Paris Moon Review
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Music DVD Review: Blackmore's Night - Paris Moon
Written by Scott Deitche
Published January 31, 2008
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Ritchie Blackmore needs no introduction. Besides being, in my
opinion, the most underrated guitarist in hard rock, Blackmore has
been a fixture on the music scene for forty years, from his days with
Deep Purple through Rainbow. About ten years ago the master of
memorable riffs formed a band to explore his love of Renaissance
music. Since that time Blackmore's Night has been a fixture on the
concert scene in Europe, playing everywhere form historic halls and
castles to Renaissance fairs and outdoor arenas in Russia. Last year,
the band filmed its first ever gig in Paris, and has just released a
new DVD of that show, Paris Moon.
It shouldn't work. It really shouldn't. I mean, a Renaissance band?
That dress in period garb? With a rock guitarist? I could have gotten
into this as a kid playing Dungeons and Dragons, but now? I really
shouldn't have liked this. But I did. A lot. And as much as I respect
and admire the virtuosity of Ritchie Blackmore and his frenetic
guitar work, a lot of the credit falls squarely at the feet of
Candice Night, lead singer and longtime girlfriend of Blackmore.
Night is simply an amazing singer, with a pure, melodic voice. She's
at ease with the crowd, conversing with conviction rather than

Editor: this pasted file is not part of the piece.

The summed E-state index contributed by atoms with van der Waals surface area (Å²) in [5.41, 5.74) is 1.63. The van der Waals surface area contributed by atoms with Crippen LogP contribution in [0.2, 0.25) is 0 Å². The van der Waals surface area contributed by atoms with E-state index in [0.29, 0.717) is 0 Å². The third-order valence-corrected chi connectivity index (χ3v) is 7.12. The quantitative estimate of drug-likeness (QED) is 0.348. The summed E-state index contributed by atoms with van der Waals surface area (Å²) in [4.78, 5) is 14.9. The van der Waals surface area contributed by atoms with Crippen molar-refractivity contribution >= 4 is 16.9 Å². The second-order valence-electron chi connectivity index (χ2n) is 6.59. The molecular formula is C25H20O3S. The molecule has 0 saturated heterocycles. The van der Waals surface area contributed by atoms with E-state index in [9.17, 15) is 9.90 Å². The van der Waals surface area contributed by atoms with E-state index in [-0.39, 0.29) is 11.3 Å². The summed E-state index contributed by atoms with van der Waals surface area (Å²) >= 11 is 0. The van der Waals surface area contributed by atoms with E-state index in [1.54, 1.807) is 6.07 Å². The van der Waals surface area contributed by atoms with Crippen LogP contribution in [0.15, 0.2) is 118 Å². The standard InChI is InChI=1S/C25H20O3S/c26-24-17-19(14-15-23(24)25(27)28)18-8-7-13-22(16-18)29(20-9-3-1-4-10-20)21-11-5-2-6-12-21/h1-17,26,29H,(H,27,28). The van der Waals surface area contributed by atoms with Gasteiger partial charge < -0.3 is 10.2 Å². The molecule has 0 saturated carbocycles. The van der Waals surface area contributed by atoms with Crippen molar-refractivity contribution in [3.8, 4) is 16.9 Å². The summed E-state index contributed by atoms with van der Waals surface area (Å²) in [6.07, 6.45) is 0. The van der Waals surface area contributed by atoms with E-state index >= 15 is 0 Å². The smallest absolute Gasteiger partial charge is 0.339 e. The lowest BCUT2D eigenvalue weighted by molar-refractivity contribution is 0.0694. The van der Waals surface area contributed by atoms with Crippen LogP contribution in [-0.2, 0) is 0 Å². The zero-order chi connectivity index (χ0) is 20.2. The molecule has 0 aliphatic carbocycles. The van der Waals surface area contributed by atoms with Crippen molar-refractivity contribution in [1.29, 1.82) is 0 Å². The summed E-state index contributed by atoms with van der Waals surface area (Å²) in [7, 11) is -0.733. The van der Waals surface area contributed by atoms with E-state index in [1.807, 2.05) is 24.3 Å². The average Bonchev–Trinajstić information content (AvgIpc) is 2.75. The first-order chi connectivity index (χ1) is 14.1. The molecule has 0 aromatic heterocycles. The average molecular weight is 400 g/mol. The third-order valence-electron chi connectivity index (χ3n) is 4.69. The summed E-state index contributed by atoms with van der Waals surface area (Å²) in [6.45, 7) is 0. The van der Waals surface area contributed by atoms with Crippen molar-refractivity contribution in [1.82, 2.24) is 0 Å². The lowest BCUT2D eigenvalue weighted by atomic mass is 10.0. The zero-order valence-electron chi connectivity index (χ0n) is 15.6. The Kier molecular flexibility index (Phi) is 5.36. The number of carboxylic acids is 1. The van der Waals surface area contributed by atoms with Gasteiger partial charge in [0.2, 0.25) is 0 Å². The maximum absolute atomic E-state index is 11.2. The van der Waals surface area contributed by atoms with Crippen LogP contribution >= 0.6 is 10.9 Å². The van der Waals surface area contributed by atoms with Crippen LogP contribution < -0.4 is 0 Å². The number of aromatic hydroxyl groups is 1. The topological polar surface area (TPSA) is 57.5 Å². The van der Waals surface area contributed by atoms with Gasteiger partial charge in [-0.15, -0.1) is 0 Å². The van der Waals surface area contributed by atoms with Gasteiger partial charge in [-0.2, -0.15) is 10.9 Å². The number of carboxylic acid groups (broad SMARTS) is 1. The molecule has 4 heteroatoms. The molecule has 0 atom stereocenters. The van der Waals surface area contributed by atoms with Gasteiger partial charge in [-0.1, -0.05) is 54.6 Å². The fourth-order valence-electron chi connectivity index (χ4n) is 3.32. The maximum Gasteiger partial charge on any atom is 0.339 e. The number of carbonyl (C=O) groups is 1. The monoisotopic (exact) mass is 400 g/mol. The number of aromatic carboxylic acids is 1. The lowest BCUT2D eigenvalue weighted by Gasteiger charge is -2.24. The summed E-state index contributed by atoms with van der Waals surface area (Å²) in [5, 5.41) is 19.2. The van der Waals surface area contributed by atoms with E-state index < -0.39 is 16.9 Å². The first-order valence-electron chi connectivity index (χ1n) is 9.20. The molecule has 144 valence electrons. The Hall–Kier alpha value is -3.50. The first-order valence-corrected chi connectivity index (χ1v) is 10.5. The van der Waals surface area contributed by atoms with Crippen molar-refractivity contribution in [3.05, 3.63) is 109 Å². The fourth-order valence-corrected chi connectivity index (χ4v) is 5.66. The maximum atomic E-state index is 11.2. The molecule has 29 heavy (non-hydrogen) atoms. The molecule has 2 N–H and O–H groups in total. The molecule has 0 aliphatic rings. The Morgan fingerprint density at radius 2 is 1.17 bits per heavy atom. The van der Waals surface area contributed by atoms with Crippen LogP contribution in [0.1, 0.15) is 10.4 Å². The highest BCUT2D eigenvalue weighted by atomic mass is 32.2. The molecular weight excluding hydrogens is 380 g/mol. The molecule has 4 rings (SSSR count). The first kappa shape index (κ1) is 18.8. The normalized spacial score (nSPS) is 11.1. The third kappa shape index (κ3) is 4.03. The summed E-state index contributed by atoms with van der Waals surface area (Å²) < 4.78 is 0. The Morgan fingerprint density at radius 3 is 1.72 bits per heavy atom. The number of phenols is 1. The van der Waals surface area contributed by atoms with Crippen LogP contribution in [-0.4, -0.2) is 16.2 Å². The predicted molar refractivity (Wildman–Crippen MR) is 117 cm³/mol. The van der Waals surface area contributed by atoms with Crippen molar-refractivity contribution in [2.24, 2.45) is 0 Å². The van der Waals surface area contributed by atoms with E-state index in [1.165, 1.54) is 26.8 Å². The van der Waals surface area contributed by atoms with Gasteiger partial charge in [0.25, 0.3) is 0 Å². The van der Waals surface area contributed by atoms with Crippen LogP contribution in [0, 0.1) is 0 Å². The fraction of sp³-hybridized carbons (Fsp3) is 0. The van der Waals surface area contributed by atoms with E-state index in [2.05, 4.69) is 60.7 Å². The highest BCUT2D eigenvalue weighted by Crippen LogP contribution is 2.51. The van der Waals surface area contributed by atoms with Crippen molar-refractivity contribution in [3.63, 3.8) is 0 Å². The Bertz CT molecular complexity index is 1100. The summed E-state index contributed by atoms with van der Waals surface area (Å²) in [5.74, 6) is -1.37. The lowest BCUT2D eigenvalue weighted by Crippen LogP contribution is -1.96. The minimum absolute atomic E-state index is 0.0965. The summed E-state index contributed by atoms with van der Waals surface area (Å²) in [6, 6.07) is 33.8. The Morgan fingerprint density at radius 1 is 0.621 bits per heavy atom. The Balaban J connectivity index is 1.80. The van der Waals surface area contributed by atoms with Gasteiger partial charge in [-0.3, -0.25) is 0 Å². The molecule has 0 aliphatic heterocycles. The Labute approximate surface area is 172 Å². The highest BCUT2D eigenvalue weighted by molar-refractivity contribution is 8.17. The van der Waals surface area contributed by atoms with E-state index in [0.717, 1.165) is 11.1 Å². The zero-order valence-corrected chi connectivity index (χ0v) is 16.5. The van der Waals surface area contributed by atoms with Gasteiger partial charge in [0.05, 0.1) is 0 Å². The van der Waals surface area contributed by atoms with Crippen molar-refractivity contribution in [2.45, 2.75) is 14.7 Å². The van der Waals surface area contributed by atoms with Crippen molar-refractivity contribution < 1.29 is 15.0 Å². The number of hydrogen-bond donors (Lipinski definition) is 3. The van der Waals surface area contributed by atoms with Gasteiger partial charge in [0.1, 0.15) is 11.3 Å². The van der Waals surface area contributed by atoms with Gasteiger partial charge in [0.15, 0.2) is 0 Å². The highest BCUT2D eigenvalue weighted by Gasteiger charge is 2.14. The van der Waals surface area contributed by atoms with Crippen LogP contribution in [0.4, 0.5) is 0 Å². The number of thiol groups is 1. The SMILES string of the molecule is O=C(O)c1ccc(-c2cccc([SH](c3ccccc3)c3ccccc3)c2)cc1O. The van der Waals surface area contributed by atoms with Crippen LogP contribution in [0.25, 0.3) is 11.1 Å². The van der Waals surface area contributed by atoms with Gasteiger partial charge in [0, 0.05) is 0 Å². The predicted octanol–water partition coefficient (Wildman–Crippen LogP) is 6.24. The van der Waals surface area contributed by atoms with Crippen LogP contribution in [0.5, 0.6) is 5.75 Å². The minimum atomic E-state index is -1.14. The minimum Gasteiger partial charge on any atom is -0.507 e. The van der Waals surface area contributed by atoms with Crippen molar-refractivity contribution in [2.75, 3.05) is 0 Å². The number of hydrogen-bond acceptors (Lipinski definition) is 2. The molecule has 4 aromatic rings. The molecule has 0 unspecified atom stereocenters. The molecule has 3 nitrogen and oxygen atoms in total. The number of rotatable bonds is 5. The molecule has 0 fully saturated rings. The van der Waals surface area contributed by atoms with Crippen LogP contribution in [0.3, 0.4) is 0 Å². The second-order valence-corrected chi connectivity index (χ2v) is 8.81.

spewing out the usual crappy stage banter so prevalent at shows.
The "Introduction" starts off like the soundtrack for an 80's sword-
and-sorcery movie, but melds into a re-arrangement of a traditional
English song, written by King Henry VIII. Things take off from there
with a searing rendition of Jethro Tull's "Rainbow Blues". Other
highlights include a cover of "Diamonds and Rust", which Joan Baez,
the original artist, reportedly said was the best version she ever
heard. Another, more obscure cover, is of the Joan Osborne
track "Saint Teresa". Night pulls it off, rearranging the original
melodic structure and working into the Renaissance milieu. "Play
Minstrel Play", "It's Good to Be Back Home Again", and "Under a
Violet Moon" are rousing and upbeat, perfect tracks to accompany a
stein full of mead. The whole band really melds well, and have
evolved into a seasoned live act. It's unusual to see Blackmore
playing mainly acoustic guitar (though he does bring out the Fender a
few times), but his prowess has not faded over the years. His nimble
finger and fret work are at their peak.
The video looks sharp, perfectly capturing the eclectic lights and
stage set. Though the crowd is heard throughout the show, the mix
keeps the music front and center. The DVD has some extras including a
short documentary. Packaging includes a lyric book and separate